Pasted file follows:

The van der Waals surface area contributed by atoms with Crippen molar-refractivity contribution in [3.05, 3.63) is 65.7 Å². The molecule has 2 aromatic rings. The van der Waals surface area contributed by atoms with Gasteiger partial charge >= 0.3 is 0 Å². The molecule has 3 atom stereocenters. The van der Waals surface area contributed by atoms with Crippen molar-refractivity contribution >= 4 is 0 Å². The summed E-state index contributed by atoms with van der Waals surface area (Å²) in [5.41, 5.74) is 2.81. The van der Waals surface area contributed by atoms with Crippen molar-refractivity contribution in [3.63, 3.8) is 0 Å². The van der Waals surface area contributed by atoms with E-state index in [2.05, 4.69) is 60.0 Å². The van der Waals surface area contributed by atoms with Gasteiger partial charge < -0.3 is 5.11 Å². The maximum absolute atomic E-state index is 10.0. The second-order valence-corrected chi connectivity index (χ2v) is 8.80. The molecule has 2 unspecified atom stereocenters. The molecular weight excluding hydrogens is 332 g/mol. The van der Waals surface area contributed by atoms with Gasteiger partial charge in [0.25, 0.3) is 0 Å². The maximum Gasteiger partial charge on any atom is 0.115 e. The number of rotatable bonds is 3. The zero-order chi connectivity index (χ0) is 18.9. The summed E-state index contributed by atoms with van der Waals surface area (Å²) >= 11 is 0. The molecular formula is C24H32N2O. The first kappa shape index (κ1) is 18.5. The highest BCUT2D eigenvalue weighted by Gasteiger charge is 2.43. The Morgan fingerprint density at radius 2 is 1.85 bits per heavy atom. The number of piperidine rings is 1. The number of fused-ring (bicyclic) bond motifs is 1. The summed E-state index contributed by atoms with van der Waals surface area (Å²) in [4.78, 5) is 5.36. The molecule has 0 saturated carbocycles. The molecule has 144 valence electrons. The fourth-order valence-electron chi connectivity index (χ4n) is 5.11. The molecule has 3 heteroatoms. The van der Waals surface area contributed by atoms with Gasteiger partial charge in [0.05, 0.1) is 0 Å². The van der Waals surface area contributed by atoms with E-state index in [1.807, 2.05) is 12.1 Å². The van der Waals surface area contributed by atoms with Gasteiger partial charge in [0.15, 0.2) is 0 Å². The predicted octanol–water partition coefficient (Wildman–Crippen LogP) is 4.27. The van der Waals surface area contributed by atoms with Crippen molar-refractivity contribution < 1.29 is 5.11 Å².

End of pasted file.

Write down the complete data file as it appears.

The van der Waals surface area contributed by atoms with Crippen molar-refractivity contribution in [3.05, 3.63) is 65.7 Å². The molecule has 2 aromatic rings. The van der Waals surface area contributed by atoms with Gasteiger partial charge >= 0.3 is 0 Å². The molecule has 3 atom stereocenters. The van der Waals surface area contributed by atoms with Crippen molar-refractivity contribution >= 4 is 0 Å². The summed E-state index contributed by atoms with van der Waals surface area (Å²) in [5.41, 5.74) is 2.81. The van der Waals surface area contributed by atoms with Crippen molar-refractivity contribution in [3.63, 3.8) is 0 Å². The van der Waals surface area contributed by atoms with E-state index in [2.05, 4.69) is 60.0 Å². The van der Waals surface area contributed by atoms with Gasteiger partial charge < -0.3 is 5.11 Å². The maximum absolute atomic E-state index is 10.0. The second-order valence-corrected chi connectivity index (χ2v) is 8.80. The molecule has 2 unspecified atom stereocenters. The molecular weight excluding hydrogens is 332 g/mol. The van der Waals surface area contributed by atoms with Gasteiger partial charge in [0.25, 0.3) is 0 Å². The maximum Gasteiger partial charge on any atom is 0.115 e. The number of rotatable bonds is 3. The zero-order chi connectivity index (χ0) is 18.9. The summed E-state index contributed by atoms with van der Waals surface area (Å²) >= 11 is 0. The molecular formula is C24H32N2O. The first kappa shape index (κ1) is 18.5. The highest BCUT2D eigenvalue weighted by Gasteiger charge is 2.43. The Morgan fingerprint density at radius 2 is 1.85 bits per heavy atom. The number of piperidine rings is 1. The number of fused-ring (bicyclic) bond motifs is 1. The summed E-state index contributed by atoms with van der Waals surface area (Å²) in [4.78, 5) is 5.36. The molecule has 0 saturated carbocycles. The molecule has 144 valence electrons. The fourth-order valence-electron chi connectivity index (χ4n) is 5.11. The molecule has 3 heteroatoms. The van der Waals surface area contributed by atoms with Gasteiger partial charge in [0.05, 0.1) is 0 Å². The van der Waals surface area contributed by atoms with E-state index in [1.807, 2.05) is 12.1 Å². The van der Waals surface area contributed by atoms with Gasteiger partial charge in [0.15, 0.2) is 0 Å². The predicted octanol–water partition coefficient (Wildman–Crippen LogP) is 4.27. The van der Waals surface area contributed by atoms with Crippen molar-refractivity contribution < 1.29 is 5.11 Å².